Francie Restaurant Voices Maze Row


With its European flavors and brasserie sensibility, Francie’s curated menu includes uncommon wines from European importers, as service director, Paris Pryor, explains the egalitarian and fun program

Francie is a neighborhood brasserie bringing the spirit of Europe to Williamsburg, Brooklyn. The story happened quite by chance when restaurateur John Winterman, founder of the Michelin-starred Tribeca eatery Bâtard, spotted an irresistible spot — a limestone-clad former bank on the corner of Broadway and Bedford. Chef Christopher Cipollone, who had run the Michelin Starred Piora and was spending some time in San Francisco, was planning a return to New York. And so, the two teamed up, secured the lease, engaged architect Glen Coben and began shaping an inviting space centered around the open kitchen. Francie opened its doors in December 2020, winning a Michelin star — all this in the midst of a pandemic.

The menu here is classic brasserie style, easy to navigate and inspired by the flavors of Europe. Likewise, the wine program is organized and arranged geographically according to country and region and includes European classics as well as wines from the US and South America.

Paris Pryor, service director at Francie, explains the philosophy behind the wine menu.

Paris Pryor Maze Row Wines

“We have built an approachable list, with wines that we love and we feel will make our guests happy. For me the wine list has to be egalitarian and fun, no matter what level of expertise you may have.”

How did you curate your original wine program?

We consulted with Raj Vaidya, head sommelier at Daniel, who created an initial list and set up relationships with some of the top importing companies. Having the opportunity to sit down with these wonderful individuals and decide where we wanted to take the wine program has allowed us to realize what direction we want to go.

What’s the process of selection? 

I’m always excited to see what wine merchants are jazzed about, so I can widen my horizons, but I also do my own research and branch out from there. By happenstance, many of our wine merchants are former friends from restaurants past, and so it feels good to now have a relationship where we can help one another with our successes.

What is Francie’s philosophy when selecting the wines? 

Wine programs can have a reputation for being intimidating, overwhelming, expensive – luxuries that many would shy away from. This wasn’t for us. When Francie opened, I came to see the space, and studied the clientele we were expecting and the atmosphere we should build.

… and this would be? 

We aim to be a hip and fun Williamsburg destination restaurant, where you want to have a grand old time. From the food to the beverage and service —​​ these are all founding blocks to a tower of success. And, if a customer can drink something they recognize, or experience a wine that they’ve never heard of, it adds to their overall experience in the best way possible.

How does this approach translate to your wine program?

We have built an approachable list, with wines that we love and we feel will make our guests happy. For me the wine list has to be egalitarian and fun, no matter what level of expertise you may have. It should encourage our guests to ask for the sommelier’s assistance, not because they don’t understand the wines, but because they are curious. Our job is to help curate a fun night filled with one or two or three bottles (no judgement... we aren’t keeping count) of great wines.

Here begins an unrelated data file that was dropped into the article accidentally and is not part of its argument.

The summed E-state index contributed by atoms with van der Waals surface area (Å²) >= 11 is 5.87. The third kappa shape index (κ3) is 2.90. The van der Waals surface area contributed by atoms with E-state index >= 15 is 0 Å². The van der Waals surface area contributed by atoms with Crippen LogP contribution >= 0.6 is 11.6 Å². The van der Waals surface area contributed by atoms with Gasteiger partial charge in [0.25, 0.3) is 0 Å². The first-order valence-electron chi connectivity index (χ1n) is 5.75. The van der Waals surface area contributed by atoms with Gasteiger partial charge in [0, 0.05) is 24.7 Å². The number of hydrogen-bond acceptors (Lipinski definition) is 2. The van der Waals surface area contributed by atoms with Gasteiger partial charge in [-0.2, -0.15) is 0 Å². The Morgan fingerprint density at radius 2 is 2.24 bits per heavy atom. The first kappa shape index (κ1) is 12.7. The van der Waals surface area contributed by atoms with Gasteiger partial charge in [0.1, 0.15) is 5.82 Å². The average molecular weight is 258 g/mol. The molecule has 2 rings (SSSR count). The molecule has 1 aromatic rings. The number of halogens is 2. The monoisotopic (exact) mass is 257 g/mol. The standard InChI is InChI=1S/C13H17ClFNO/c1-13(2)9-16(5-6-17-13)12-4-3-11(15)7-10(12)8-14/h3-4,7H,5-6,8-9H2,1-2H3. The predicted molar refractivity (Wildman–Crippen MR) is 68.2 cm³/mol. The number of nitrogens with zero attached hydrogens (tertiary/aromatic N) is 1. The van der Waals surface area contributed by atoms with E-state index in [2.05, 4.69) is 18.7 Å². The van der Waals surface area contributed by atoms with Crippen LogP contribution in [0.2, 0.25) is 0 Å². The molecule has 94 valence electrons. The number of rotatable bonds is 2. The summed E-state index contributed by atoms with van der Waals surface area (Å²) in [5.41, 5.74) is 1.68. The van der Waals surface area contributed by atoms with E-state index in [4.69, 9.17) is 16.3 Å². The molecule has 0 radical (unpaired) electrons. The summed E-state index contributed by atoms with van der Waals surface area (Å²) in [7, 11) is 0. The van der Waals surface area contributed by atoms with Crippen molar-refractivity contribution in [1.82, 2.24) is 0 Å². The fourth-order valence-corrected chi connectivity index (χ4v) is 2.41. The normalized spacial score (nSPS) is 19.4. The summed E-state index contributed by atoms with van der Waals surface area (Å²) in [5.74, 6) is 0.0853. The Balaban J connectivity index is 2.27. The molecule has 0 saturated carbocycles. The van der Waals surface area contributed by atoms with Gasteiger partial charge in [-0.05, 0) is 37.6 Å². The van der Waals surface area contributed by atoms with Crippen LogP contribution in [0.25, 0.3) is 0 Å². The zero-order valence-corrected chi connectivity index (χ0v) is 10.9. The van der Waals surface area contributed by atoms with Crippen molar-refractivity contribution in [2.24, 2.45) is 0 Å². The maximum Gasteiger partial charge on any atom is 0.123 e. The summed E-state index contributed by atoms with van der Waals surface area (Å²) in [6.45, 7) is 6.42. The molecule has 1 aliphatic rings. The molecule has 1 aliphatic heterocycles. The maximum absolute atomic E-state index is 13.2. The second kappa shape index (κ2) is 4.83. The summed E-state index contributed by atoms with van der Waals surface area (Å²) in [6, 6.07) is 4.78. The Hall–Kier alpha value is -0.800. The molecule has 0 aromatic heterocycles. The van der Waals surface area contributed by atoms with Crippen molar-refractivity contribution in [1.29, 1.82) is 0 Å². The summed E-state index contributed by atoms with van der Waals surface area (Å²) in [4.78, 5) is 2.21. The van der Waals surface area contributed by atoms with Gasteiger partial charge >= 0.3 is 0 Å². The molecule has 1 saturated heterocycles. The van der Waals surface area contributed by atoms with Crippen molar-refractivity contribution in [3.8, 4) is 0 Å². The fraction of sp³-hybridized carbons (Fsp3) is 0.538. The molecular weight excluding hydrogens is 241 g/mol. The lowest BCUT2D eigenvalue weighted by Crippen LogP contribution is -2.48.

How important a role does the wine list play in the overall Francie experience?

Our wines are out of the box and selected to make the experience memorable. There are, for sure, styles that you will recognize, or regions that guests are familiar with, but the choices are designed to get our guests jazzed.

How do you engage diners, exciting and enticing them to be explorative?

Our guests have the opportunity to explore the wine selection, after which they may ask our wonderful sommelier, Holly Do, for a bottle or glass recommendation to pair with their food or mood. We investigate what they like, dislike, gauge their palate and take it from there. Most of the guests are very trusting and are excited about going on a journey with us in terms of wine.

What is your ultimate aim with the wine program?

Knowing all the ins and outs of wine, vintages, appellations — all this is a grand talent, and I am always impressed by knowledge. Using that information as a tool to finalize your credibility with your table is one thing. But, making wine fun and exciting is another, and I go out of my way to ensure this happens with our wines at Francie.

What’s the one insider recommendation you can share about exploring a menu?

Pick something that you and your team are jazzed about, that you know will make the guest smile when they take that first sip. Choose a wine to complement the cuisine but may also just hold a special place in your heart.

What dish best expresses Francie?

 Our “dry-aged crown of Rohan duck” for two is truly a dish that we never thought would take off the way it has. But now, with 30 ducks a night and the smiles on the guests’ face, it is what Francie is all about. Somewhat old-school in its presentation, we bring the duck to the table, then back to the kitchen, have it sliced and returned to the table on a silver tray with all its sides. 

And what wine would you pair it with?

Ratti’s 2019 Ochetti Nebbiolo is a stellar pairing for the duck. 

Alternative dining options to explore:
Alinea and EMG.

Maze Row Visits Francie

Francie’s signature dish the “dry-aged crown of Rohan duck,”

Maze Row Wines at Francie New York

Francie is the brainchild of restaurateur John Winterman and chef Christopher Cipollone, who turned a limestone-clad former bank in Brooklyn into a neighborhood brasserie

Photography ©Francie


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